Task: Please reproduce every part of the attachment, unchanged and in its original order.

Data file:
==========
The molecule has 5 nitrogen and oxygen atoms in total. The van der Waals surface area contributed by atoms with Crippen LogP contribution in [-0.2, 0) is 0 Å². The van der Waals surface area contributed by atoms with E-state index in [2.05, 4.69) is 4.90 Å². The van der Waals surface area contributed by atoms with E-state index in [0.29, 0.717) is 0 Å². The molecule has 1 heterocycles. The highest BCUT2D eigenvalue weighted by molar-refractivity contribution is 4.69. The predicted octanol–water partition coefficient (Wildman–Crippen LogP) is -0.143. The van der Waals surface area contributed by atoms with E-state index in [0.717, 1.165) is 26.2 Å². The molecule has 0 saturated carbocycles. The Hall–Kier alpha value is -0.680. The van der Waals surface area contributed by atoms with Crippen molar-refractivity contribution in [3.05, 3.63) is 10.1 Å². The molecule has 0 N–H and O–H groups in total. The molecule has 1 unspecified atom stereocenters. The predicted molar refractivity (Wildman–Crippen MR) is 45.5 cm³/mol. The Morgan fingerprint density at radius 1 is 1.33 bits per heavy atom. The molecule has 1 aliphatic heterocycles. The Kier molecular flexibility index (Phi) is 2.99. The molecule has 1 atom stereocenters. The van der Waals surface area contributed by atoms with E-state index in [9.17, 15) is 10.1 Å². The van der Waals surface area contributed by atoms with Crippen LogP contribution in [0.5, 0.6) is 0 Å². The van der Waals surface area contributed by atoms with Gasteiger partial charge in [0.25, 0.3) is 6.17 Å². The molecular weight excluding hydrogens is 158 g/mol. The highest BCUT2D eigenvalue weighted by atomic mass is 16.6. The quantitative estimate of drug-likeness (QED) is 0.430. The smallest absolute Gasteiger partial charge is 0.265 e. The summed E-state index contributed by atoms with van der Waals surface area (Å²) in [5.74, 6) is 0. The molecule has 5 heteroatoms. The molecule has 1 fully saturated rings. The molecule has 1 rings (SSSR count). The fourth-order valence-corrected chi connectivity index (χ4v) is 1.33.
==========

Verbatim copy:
The molecule has 5 nitrogen and oxygen atoms in total. The van der Waals surface area contributed by atoms with Crippen LogP contribution in [-0.2, 0) is 0 Å². The van der Waals surface area contributed by atoms with E-state index in [2.05, 4.69) is 4.90 Å². The van der Waals surface area contributed by atoms with E-state index in [0.29, 0.717) is 0 Å². The molecule has 1 heterocycles. The highest BCUT2D eigenvalue weighted by molar-refractivity contribution is 4.69. The predicted octanol–water partition coefficient (Wildman–Crippen LogP) is -0.143. The van der Waals surface area contributed by atoms with E-state index in [0.717, 1.165) is 26.2 Å². The molecule has 0 saturated carbocycles. The Hall–Kier alpha value is -0.680. The van der Waals surface area contributed by atoms with Crippen molar-refractivity contribution in [3.05, 3.63) is 10.1 Å². The molecule has 0 N–H and O–H groups in total. The molecule has 1 unspecified atom stereocenters. The predicted molar refractivity (Wildman–Crippen MR) is 45.5 cm³/mol. The Morgan fingerprint density at radius 1 is 1.33 bits per heavy atom. The molecule has 1 aliphatic heterocycles. The Kier molecular flexibility index (Phi) is 2.99. The molecule has 1 atom stereocenters. The van der Waals surface area contributed by atoms with E-state index in [9.17, 15) is 10.1 Å². The van der Waals surface area contributed by atoms with Crippen LogP contribution in [0.5, 0.6) is 0 Å². The van der Waals surface area contributed by atoms with Gasteiger partial charge in [0.25, 0.3) is 6.17 Å². The molecular weight excluding hydrogens is 158 g/mol. The highest BCUT2D eigenvalue weighted by atomic mass is 16.6. The quantitative estimate of drug-likeness (QED) is 0.430. The smallest absolute Gasteiger partial charge is 0.265 e. The summed E-state index contributed by atoms with van der Waals surface area (Å²) in [5.74, 6) is 0. The molecule has 5 heteroatoms. The molecule has 1 fully saturated rings. The molecule has 1 rings (SSSR count). The fourth-order valence-corrected chi connectivity index (χ4v) is 1.33.